Court of Appeal: €80,000 award for psychiatric damage overturned for ESB worker who avoided electrocution
The Court of Appeal has overturned an €80,000 award in damages for psychiatric injury for an electrician who avoided being electrocuted when trying to repair a street light.
About this case:
- Citation: IECA 112
- Court:Court of Appeal
- Judge:Mr Justice Seamus Noonan
The court ruled that the plaintiff failed to properly satisfy the test set out in Kelly v. Hennessy  3 IR 253 because the injuries were not shock induced and that there was no genuinely apprehended injury to the plaintiff.
The judgment was written by Mr Justice Seamus Noonan, who has recently delivered a number of significant rulings in the area of personal injuries law. In this case, the court provided a detailed analysis of the development of damages for psychiatric injury in Ireland and other jurisdictions.
The plaintiff was a network technician for the Electricity Supply Board. In 2014, the plaintiff was tasked with repairing a public street light in Rathgar, Dublin. The relevant electric cables had been exposed from an excavation of the street the previous day.
The cable for the streetlight was described as low voltage, with 400 volts. Such a cable usually had four cores. The plaintiff was required to identify the cable voltage and whether the cable was live. Normally, he used a device called a grumbler, but this device was not available on the day and he had to use an Ariadna 1C1G. The plaintiff was not familiar with this device and never had training in its use.
When he used the Ariadna device on the cable, it appeared to provide the correct signal, although he was getting similar signals from other cables. On this basis, the plaintiff began to remove external protection from the cable, down to the so-called “belting papers.” The papers provide insulation for the cable and the plaintiff’s evidence was that he handled the cable several times without receiving an electric shock.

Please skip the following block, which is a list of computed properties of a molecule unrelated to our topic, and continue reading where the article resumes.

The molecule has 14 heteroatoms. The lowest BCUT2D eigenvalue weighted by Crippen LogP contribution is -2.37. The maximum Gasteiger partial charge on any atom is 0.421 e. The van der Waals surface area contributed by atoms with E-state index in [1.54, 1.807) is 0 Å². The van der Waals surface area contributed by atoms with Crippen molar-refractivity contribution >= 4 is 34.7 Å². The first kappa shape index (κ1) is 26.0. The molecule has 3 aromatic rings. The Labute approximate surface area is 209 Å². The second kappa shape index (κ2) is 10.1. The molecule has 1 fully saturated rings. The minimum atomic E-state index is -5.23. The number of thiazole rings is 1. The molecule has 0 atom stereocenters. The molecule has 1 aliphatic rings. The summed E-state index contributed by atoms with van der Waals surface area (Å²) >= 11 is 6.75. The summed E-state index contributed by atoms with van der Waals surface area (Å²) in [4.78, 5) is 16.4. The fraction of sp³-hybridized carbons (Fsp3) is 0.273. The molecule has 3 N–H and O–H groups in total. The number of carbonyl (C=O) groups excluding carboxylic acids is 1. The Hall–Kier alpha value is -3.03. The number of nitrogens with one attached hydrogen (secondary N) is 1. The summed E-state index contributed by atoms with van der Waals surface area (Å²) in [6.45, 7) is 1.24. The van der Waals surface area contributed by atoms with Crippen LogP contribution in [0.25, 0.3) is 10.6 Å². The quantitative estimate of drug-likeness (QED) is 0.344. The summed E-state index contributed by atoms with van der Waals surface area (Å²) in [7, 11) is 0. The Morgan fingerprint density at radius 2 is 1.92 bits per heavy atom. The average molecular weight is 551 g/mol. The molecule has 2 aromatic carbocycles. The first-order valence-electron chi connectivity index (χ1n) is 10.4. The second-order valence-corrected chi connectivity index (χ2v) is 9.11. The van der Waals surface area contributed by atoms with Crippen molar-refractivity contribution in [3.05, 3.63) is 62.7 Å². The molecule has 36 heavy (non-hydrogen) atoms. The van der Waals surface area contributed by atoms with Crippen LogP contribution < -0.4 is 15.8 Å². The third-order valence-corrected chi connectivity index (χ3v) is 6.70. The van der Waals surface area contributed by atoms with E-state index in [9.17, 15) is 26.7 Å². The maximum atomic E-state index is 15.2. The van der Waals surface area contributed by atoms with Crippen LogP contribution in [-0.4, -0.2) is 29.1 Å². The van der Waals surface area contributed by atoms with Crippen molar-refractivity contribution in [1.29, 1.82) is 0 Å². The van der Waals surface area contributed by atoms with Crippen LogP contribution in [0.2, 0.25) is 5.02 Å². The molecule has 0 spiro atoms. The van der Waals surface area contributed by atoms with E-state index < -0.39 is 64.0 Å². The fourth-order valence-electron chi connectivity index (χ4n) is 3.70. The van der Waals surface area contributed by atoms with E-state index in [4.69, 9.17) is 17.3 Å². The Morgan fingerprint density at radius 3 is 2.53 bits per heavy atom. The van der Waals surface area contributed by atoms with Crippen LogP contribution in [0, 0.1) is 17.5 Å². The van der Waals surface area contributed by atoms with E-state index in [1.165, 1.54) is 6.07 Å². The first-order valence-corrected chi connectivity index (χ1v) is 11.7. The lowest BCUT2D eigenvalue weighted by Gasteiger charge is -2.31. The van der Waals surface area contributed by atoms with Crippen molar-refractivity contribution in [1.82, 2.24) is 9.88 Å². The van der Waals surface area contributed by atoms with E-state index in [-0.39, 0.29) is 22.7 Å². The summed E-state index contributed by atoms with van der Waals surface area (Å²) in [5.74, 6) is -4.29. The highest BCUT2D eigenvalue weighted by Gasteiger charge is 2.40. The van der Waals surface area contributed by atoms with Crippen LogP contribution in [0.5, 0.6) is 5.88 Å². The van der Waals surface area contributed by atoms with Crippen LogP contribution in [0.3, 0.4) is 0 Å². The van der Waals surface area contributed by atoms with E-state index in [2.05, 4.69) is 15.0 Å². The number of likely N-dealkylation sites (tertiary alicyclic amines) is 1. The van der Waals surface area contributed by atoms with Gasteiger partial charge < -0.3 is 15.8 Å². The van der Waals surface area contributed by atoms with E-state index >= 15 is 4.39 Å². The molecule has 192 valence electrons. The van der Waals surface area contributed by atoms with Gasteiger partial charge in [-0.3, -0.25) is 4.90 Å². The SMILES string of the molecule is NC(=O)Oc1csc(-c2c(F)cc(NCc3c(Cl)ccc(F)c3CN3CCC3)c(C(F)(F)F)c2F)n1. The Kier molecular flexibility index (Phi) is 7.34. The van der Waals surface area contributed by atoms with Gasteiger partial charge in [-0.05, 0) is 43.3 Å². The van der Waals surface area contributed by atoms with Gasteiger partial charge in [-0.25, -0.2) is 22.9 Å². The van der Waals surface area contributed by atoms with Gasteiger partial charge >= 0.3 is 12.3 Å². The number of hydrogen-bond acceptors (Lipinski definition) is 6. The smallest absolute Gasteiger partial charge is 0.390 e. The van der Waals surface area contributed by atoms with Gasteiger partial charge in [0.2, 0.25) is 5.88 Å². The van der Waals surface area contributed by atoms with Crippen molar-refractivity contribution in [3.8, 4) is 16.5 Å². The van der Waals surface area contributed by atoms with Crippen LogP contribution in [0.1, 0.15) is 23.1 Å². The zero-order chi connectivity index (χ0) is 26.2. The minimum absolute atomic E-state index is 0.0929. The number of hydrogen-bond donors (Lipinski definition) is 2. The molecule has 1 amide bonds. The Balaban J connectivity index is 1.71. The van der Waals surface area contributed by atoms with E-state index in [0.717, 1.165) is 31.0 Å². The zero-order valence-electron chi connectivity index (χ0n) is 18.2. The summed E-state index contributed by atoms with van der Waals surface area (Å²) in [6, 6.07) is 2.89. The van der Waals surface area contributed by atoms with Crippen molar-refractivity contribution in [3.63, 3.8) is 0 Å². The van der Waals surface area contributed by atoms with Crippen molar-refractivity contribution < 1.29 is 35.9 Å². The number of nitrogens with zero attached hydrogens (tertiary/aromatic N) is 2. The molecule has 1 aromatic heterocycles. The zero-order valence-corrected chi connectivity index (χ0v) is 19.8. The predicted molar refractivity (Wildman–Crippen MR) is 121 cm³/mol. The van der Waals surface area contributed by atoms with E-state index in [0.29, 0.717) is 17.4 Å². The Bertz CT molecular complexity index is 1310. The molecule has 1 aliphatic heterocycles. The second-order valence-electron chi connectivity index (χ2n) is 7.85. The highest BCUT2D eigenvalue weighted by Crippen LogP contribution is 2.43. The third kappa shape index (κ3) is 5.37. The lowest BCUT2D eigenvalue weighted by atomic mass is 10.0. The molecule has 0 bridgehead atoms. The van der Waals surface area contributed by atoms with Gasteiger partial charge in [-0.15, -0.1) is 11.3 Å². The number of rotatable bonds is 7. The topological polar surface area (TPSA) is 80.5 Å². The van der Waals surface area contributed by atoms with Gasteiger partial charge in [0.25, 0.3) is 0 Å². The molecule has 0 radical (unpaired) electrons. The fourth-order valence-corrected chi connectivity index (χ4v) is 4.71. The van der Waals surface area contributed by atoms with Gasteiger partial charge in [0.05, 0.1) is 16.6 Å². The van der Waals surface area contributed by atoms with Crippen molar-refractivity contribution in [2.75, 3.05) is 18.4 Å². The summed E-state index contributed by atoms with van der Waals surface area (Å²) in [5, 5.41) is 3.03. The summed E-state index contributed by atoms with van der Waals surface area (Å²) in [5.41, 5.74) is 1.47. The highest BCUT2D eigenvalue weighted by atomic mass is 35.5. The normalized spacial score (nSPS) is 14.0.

When he got down to the belting papers, the next step was to insert test lamps directly into the cable core. The test lamps were in the plaintiff’s van so he had to get out of the hole in the street to fetch them.
At this point, the plaintiff noticed something was different about the cable. On further analysis, the plaintiff realised that the cable was medium voltage, containing 10,000 volts. If he had applied the test lamps to the cable, he would have suffered severe injury and maybe death.
Although he attended work again the week after the experience, the plaintiff increasingly dwelled on the situation and subsequently developed post-traumatic stress disorder and/or depression.
The plaintiff issued personal injuries proceedings against the ESB, who admitted negligence but contested the case on reasonable foreseeability, causation, remoteness and duty of care grounds. It was also contended that the type of injury suffered by the plaintiff was not a valid cause of action. The plaintiff received €80,000 in the High Court, which was appealed by the ESB.
Court of Appeal
The appeal centred on the contention by the ESB that the plaintiff’s injuries were not occasioned by nervous shock as defined in the case law. Further, it was said that there was no singular horrifying event which caused the plaintiff to suffer the psychiatric damage.